Intelligenz, an emcee by way of Chicago, is holding her own in music in a very interesting and exciting way. In one regard, its as if she, based on her talents and passions alone, was directly passed the torch from some of Hip Hop’s pioneering female figures, such as Queen Latifah and MC Lyte, from the very beginning of her career, but in another sense, is still eager to keep adding more stripes to her sleeve. That intrinsic self-awareness to keep pushing forward, despite what they’ve already accomplished, only comes from someone who acknowledges that he or she was born with a very special gift and has taken years of practice and patience to figure out what that truly means.

As Intelligenz points out herself, she’s blessed to have had a generation of inspirational rappers before her time who helped pave the way and teach her what is important about forging your own path within music. For this emcee, it’s less about the image and more about the message – something that truly is a fresh breath of air Hip Hop in 2016 has been desperately gasping for.

Recently signing to HiPNOTT Records, Intelligenz has an ample amount of new music being cooked up, from her forthcoming EP due out later this fall, to her next full-length project that, a la J. Cole, won’t include any features from rappers.

From serving for 6.5 years as a police officer in the Air Force to trying her hand at exploring a lucrative music career, Intelligenz has overcome some serious tragedies and hardships throughout her life, such as her rising above her troubled childhood and coping with the loss of her mother as a teenager, that has enabled her to evolve into the powerful artist she is today. While her vocal delivery at times shows all the ways in which she is tough as nails, her strength lies within her ability to add a softer, emotional and conscious side to her music, all without losing her edge.  At the core of who she is as a recording artist, it really does come down to admiring the beauty of words and the poetic, artistic nature of being an emcee that Intelligenz holds so dear and seeing with an open mind how she can apply that to her music next. This is something that can not be taught or emulated, but something that shines through organically with ease when someone truly has discovered the power behind arranging words together in a genuine way that resonates with listeners after the track ends.

After winning MC Lyte’s “Next Top Female MC” competition led to a deal working with her mentor herself, Intelligenz toured for two years as part of Lyte’s Legends of Hip Hop tour and from there, it was as if it was inevitable that the rest would be history.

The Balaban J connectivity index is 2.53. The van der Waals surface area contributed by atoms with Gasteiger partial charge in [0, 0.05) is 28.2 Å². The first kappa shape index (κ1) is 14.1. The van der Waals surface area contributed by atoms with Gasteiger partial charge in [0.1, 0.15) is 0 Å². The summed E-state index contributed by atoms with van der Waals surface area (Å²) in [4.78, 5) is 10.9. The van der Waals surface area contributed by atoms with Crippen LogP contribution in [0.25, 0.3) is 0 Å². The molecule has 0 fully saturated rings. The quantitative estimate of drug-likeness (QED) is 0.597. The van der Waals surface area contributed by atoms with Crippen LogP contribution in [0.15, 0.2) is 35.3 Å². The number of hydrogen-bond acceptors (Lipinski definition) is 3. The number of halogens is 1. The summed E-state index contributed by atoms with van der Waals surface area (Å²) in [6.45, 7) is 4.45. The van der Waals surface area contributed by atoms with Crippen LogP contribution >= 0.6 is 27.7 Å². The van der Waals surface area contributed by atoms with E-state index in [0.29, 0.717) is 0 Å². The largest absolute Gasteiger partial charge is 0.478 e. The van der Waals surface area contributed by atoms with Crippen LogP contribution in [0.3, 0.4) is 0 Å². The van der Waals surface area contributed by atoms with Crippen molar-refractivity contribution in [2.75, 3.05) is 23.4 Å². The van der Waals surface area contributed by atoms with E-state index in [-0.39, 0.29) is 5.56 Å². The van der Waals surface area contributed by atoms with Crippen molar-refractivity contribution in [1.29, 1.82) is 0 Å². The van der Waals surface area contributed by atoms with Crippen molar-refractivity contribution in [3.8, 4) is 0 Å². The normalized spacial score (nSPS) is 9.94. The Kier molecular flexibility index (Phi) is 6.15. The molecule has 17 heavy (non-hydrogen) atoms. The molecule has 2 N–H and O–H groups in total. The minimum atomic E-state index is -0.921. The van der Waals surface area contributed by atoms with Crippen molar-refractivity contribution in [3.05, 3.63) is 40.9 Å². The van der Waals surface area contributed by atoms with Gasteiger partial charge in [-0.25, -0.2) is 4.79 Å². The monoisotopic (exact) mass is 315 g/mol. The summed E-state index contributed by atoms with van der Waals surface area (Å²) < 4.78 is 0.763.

With a serious focus on her lyricism and working tirelessly until her vocals sync perfectly with her production choices, sometimes sitting on a beat for years, Intelligenz is set out to continue to live up to what her name suggests. She also aims to inspire a new generation of female emcees in order to navigate these uncharted waters together. If her new track is any indication, Intelligenz has a bright future ahead of her, as fueled by a humble-but-honest “I didn’t come this far to only make it this far” mantra.

How long have you been doing what you do?
I’ve been professionally pursuing music for about eight years but I’ve been writing all my life.

How did you get started?
I actually started in poetry—I used to write by myself and for myself during my childhood as an outlet. I loved all things associated with the arts from poetry to drawing, writing and then Hip Hop snuck in. I’m from Chicago but got the courage to pursue music in Las Vegas, NV.

Is there an early memory you’d like to share about getting into your craft, such as when you realized this was more than just a hobby or a passion?
I realized it was more than passion when I couldn’t let it go. Though I’m originally from Chicago, when I got out of the military, I moved to Vegas with my ex-husband and fiancé at the time. He would say, ‘I see you writing like you have an album coming out, you really need to pursue this.’

The problem was I never wanted to be famous. I didn’t even want spotlight or attention but I did want to impact the culture and I had of a desire and strong curiosity to feel the reaction of what Hip Hop heads thought of my skill (or lack of).

When I first started doing open mics I could barely hold a mic. My hands would shake uncontrollably from nerves and for a long time, I couldn’t even pick up a mic so I began rapping with the stand as my crutch. People thought I had bars but I was the absolute worst on delivering them on stage. However, when the lights were gone, and I could blend, in a cypher style environment, I came to light. THAT was my stage. I felt comfortable and like I could be myself.  I rap with my hands as my extended expression so removing that crutch of having to have a mic in my hand was like a breakthrough for me. People would be surprised to see me in this element but not be able to deliver on stage.

In these early moments I knew, I had to find a way to bring this confidence and this execution to the stage.  It was an embarrassing road dealing with stage fright and criticism but it was necessary as it let me know how much I wanted this and so my journey began. Pushing past fears, negative feedback, nerves and my own self-doubt, my hobby turned into my profession. I was now practicing in mirrors, losing sleep, studying other performers to find what was comfortable for me. I prayed before every show, often asking permission of God for this to be my path and here I am today – completely confident in my destination and prepared for the journey.

How do you describe your sound/ what you do to people you haven’t heard before?
I describe my sound as honest, intentional and specific. I never like what the masses like just because it’s what’s moving. I’ve sat on beats for two years to see if I will still enjoy it. When I write to a beat, I want to do the producer justice and I want my audience to feel like I put in the work for it. I want the song to feel like a beautiful marriage. My flow changes depending on the energy and vibe of the subject matter and beat progression so I consider my sound diverse but always delivering a Hip Hop context that is hopefully noticed immediately.